Solar energy is a hot topic and it is going to be hot for many years to come.
Just in the first quarter of 2021 the US market installed over 5 GW of solar power which is a 46% increase compared to Q1 2020, according to SEIA.
Renewable energy is our weapon against climate change and now is a great time for a switch to solar.
For those who are still unsure about what this energy actually is and how solar panels work, here’s our quick look into the basics of photovoltaics.
How Solar Panels Generate Electricity
When talking about solar energy, we ought to thank Edmond Becquerel for discovering the photovoltaic effect back in 1839 and then Russell Owl who found out that illumination of silicon crystals produces a current in the crystal in 1940.
Basically, when sunlight hits cells of a solar panel that are made of silicon, it creates an electric field, and the current starts to flow across the panel.
Solar panel by itself produces direct current (DC) which can’t be used by most of our household appliances as it is.
This is why a solar system always has an inverter that turns direct current to alternating.
How Solar Panels Work in Cloudy Weather
Some try to argue that a single cloud in the sky can kill your whole solar production. Know that it’s just not true.
Panels perceive more than just solar radiation that is visible to an eye. The “invisible” radiation of different wavelengths is actually capable of penetrating the clouds and successfully lands on solar cells in your system.
So while the cloud weather does decrease the output of your array, it’s nowhere near critical levels.
Overall, you can expect the production to drop by 25-40% on a dark day, depending on the intensity of irradiance and properties of your panels.
Panels are constantly being improved and work in cloudy weather better each year.
This makes solar panels a good choice even in areas with bad weather and a small number of sunny days per year – just make sure to pick up panels with good power output in low-light conditions.
How Solar Panels Work at Night
While solar panels work diligently from dawn till dusk, they rest at night. There is no sunlight thus no electricity is produced.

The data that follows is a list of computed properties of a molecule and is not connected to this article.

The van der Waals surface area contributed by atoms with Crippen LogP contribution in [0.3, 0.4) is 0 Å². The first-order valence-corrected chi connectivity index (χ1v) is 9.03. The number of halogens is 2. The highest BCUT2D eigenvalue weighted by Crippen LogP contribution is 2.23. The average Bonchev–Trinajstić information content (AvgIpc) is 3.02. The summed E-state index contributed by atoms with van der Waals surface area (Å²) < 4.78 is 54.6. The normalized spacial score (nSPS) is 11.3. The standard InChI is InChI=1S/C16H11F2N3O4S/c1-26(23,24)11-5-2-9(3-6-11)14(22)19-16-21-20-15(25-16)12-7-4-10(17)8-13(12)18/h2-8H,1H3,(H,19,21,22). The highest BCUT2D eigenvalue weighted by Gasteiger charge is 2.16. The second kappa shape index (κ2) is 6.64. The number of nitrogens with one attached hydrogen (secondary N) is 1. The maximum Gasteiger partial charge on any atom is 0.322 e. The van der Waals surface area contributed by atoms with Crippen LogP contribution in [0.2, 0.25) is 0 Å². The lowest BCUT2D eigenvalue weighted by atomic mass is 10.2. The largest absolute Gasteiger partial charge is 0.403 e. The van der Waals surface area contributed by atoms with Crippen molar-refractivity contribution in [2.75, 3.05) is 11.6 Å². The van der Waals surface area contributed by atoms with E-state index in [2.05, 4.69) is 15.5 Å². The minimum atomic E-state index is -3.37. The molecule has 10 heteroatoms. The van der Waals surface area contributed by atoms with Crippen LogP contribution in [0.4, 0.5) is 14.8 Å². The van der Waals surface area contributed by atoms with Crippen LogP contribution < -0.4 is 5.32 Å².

One could make an argument about the moonlight: our natural satellite reflects the sunlight and indeed the panels can make use of it.
However, the night levels of irradiance are nowhere near daylight ones. Maybe the moon will be able to power a lamp on your nightstand but that’s about it.
So how do you use your appliances once the sun is down? In a grid-tie system night hours is the time when you rely on the grid.
Keep in mind that at night commercial electricity is often cheaper anyway.
With an off-grid or hybrid system at night, you rely on a battery bank that gets charged during the day.
What Are Some of the Advantages of Solar Power
Let’s finish this article by listing a number of immediate advantages that solar panels possess:
- Green, renewable energy is a key to reduce the carbon footprint and reverse the process of global warming. To fight against climate change is a responsibility of every human and solar energy is the solution to our electricity needs. Going solar for businesses is a chance to reinforce the positive image of their enterprise and show their concern about the future of the planet.
- Solar panels are silent and produce no smell, unlike gas generators. Moreover they don’t need fuel which tends to run out at the most critical moment and can be hard to come by in emergency situations.
- Panels last for 25 years minimum and are extremely durable. They withstand natural disasters well and protect your roof from harsh winds and hail. Not to mention that they also look cool on the roof.
- Solar installations eventually pay for themselves. Panels greatly reduce your bills – in some states you save over $100 each month with solar. In the USA the payback time is 7-8 years on average. So while you might not care about green energy, you can still look at solar as a long-term investment. There are also lots of incentives that make the switch to solar easier and cheaper. For more on that we suggest that you visit our partners A1 Solar Store. They have a lot of helpful articles about solar as well as about US programs that promote the switch to solar energy.